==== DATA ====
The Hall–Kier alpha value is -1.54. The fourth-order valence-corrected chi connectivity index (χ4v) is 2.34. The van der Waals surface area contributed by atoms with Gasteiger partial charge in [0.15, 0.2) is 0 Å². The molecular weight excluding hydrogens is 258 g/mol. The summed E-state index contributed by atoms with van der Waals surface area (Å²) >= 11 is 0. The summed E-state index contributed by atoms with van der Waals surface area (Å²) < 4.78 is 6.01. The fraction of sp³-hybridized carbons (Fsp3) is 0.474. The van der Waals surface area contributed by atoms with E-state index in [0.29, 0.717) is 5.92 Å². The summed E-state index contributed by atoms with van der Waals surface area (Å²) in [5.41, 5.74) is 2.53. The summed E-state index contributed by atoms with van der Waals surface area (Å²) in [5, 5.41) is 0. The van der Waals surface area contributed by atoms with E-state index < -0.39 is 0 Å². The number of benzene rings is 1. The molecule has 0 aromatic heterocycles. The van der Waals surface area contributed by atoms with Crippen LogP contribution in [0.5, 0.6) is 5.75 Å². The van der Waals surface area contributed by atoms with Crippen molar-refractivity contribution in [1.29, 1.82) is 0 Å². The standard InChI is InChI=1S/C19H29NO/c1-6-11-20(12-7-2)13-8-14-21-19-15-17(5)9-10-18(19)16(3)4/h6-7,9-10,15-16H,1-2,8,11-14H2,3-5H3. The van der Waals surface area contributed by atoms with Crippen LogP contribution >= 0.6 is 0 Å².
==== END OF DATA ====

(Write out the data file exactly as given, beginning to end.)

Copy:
The Hall–Kier alpha value is -1.54. The fourth-order valence-corrected chi connectivity index (χ4v) is 2.34. The van der Waals surface area contributed by atoms with Gasteiger partial charge in [0.15, 0.2) is 0 Å². The molecular weight excluding hydrogens is 258 g/mol. The summed E-state index contributed by atoms with van der Waals surface area (Å²) >= 11 is 0. The summed E-state index contributed by atoms with van der Waals surface area (Å²) < 4.78 is 6.01. The fraction of sp³-hybridized carbons (Fsp3) is 0.474. The van der Waals surface area contributed by atoms with E-state index in [0.29, 0.717) is 5.92 Å². The summed E-state index contributed by atoms with van der Waals surface area (Å²) in [5.41, 5.74) is 2.53. The summed E-state index contributed by atoms with van der Waals surface area (Å²) in [5, 5.41) is 0. The van der Waals surface area contributed by atoms with E-state index < -0.39 is 0 Å². The number of benzene rings is 1. The molecule has 0 aromatic heterocycles. The van der Waals surface area contributed by atoms with Crippen LogP contribution in [0.5, 0.6) is 5.75 Å². The van der Waals surface area contributed by atoms with Crippen molar-refractivity contribution in [1.29, 1.82) is 0 Å². The standard InChI is InChI=1S/C19H29NO/c1-6-11-20(12-7-2)13-8-14-21-19-15-17(5)9-10-18(19)16(3)4/h6-7,9-10,15-16H,1-2,8,11-14H2,3-5H3. The van der Waals surface area contributed by atoms with Crippen LogP contribution >= 0.6 is 0 Å².